Now back to business. Here's the fourth of my blogs originally written for the Times Literary Supplement, hereunder thriftily recycled. It's about a current and near-ubiquitous vocal trait that seems to be shared by most anglophone women under thirty.
On vocal fry
If you don't admire the American animated cartoon series Adventure Time it's almost certainly because you haven't seen it yet. In the post-apocalyptic land of Ooo, Jake (a protean dog) and Finn (a boisterous boy) share a treehouse from which they set out on pocket odysseys, sometimes involving the monstrous Lemongrab, a maniacal dictator whose catch phrase is a shrieked "Unacceptable!" It's wildly original with more wit, intelligence and flair packed into each eleven-minute episode than you'll find in a clutch of modern novels. That the two leading characters share their names with the protagonists of Iris Murdoch's debut novel Under the Net (1954) is - perhaps unintentionally - part of its great charm.
One of many memorable minor characters is the shallow and self-absorbed Lumpy Space Princess, an airborne purple blob sporting a tiara. Her voice combines a strangulated babble of high-rising terminals (i.e. the upward inflection? At the end of declarative statements?) with a now-commonplace linguistic trait originating in the Pacific Northwest of the United States and known as “vocal fry” or, variously, as “pulse register”, “laryngealisation”, “pulse phonation”, “creak”, “popcorning”, “glottal fry”, “glottal rattle”, “glottal scrape” and “strohbass”.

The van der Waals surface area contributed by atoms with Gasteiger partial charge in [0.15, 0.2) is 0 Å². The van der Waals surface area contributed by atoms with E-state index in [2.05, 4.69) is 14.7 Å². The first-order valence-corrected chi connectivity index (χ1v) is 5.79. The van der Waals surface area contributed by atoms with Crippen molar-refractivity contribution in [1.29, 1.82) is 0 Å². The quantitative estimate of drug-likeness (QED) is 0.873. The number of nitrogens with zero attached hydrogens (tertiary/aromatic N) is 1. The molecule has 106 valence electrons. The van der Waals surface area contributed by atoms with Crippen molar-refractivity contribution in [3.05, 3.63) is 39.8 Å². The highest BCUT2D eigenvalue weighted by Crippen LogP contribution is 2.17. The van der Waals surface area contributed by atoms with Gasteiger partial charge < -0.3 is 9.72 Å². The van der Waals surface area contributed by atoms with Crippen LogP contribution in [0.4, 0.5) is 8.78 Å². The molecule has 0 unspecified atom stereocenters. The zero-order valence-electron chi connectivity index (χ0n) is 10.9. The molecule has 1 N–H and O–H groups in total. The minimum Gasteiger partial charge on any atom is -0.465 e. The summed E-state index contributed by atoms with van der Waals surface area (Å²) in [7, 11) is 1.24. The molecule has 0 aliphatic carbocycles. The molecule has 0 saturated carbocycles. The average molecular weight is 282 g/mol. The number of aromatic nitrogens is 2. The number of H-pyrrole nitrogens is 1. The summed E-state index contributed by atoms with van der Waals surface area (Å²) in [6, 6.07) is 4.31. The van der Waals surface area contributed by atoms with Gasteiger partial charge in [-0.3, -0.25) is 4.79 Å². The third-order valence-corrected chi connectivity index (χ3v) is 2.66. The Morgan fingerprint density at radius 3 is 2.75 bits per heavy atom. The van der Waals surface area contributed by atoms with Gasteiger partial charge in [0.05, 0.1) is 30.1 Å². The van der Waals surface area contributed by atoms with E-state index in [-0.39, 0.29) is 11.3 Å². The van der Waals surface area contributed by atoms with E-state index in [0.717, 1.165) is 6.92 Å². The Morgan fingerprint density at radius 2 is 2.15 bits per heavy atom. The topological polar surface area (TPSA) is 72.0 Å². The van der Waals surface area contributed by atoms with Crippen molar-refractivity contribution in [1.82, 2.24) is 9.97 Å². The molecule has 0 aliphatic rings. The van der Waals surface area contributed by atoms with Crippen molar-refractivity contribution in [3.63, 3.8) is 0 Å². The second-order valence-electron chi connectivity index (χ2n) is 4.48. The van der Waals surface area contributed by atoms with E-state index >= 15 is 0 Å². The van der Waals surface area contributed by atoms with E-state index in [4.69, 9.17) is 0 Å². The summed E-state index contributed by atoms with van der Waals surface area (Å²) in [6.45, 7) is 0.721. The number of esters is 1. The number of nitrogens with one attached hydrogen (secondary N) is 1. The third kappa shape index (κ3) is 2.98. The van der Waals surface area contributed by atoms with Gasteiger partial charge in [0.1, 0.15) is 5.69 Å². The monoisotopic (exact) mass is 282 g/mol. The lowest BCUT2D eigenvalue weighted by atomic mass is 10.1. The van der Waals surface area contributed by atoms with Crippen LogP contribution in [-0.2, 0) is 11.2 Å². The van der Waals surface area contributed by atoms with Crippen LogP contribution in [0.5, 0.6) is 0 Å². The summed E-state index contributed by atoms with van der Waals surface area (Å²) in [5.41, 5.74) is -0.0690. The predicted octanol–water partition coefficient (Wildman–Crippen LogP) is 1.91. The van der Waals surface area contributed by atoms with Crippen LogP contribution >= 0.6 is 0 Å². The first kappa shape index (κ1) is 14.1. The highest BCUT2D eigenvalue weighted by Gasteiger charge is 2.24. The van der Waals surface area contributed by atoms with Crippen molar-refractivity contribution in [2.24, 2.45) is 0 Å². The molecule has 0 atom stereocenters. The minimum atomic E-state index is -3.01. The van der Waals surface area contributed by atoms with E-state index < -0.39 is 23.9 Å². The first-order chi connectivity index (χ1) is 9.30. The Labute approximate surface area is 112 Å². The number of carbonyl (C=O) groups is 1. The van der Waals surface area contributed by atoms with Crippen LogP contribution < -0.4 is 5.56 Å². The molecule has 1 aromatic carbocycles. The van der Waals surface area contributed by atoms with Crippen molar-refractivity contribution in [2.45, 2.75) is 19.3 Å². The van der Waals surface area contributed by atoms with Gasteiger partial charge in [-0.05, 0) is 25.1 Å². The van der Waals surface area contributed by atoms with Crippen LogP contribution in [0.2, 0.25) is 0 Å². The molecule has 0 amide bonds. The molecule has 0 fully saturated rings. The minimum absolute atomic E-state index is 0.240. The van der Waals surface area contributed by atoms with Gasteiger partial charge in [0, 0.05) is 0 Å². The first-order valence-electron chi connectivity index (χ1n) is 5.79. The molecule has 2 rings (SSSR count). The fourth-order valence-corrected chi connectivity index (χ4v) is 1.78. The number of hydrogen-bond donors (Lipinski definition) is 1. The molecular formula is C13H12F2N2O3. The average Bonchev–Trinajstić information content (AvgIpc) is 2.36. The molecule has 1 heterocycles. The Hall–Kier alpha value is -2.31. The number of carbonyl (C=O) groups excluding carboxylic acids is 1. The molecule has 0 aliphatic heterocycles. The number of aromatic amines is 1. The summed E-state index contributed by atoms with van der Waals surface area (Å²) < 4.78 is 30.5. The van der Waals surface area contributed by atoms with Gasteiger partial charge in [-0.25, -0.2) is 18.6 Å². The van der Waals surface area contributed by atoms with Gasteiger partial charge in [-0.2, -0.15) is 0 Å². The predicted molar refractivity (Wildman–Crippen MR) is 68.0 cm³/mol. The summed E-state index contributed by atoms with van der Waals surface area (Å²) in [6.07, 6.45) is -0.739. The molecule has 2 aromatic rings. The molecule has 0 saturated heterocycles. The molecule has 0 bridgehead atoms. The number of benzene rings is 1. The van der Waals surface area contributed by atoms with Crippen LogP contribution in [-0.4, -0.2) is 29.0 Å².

Vocal fry is produced when the airflow through the glottis is very slow and the vocal cords vibrate irregularly, about two octaves lower than the frequency of normal vocalization. It usually occurs at the end of a long utterance. It seems impossible to reproduce here but you can hear it performed (and amusingly deconstructed) in this video by a droll American vlogger called Abby Normal.
Normal suggests that one aim of vocal fry is to express affiliation with a hypothetical elite by adopting a cool, detached and “unimpressed” register, suggesting a jaded cultural palate and a snooty if unfounded omniscience. It has been further suggested that vocal fry is an attempt to add gravitas by adopting a deeper, more “masculine” register. (This is nothing new to those of us who recall the extraordinary recalibration of Margaret Thatcher's range.)
This creaky vocalization has been on the rise among British speakers for some time now, especially, on radio programmes involving youngish contributors acting in a critical capacity, or speaking as a representative of some body or enterprise. It can be difficult to understand speech acts in which the real emotional or intellectual content is veiled by an aura of ennui.
A challenge to contemporary authors is to represent linguistic phenomena such as this in written form. Punctuation and a few long-established tropes aside (CAPITALS for shouting, italics for emphasis, an unspacedstreamofwords suggesting breathless excitement), mainstream writers haven't gone far in the search for new ways of representing speech. Authentic utterance is full of repetition, redundancy and hesitation – “to ‘er’ is human”, as the poet Michael Rosen says. These are usually removed from otherwise “naturalistic” dialogue and from (say) transcribed interviews for the simple reason that they would drive the reader nuts.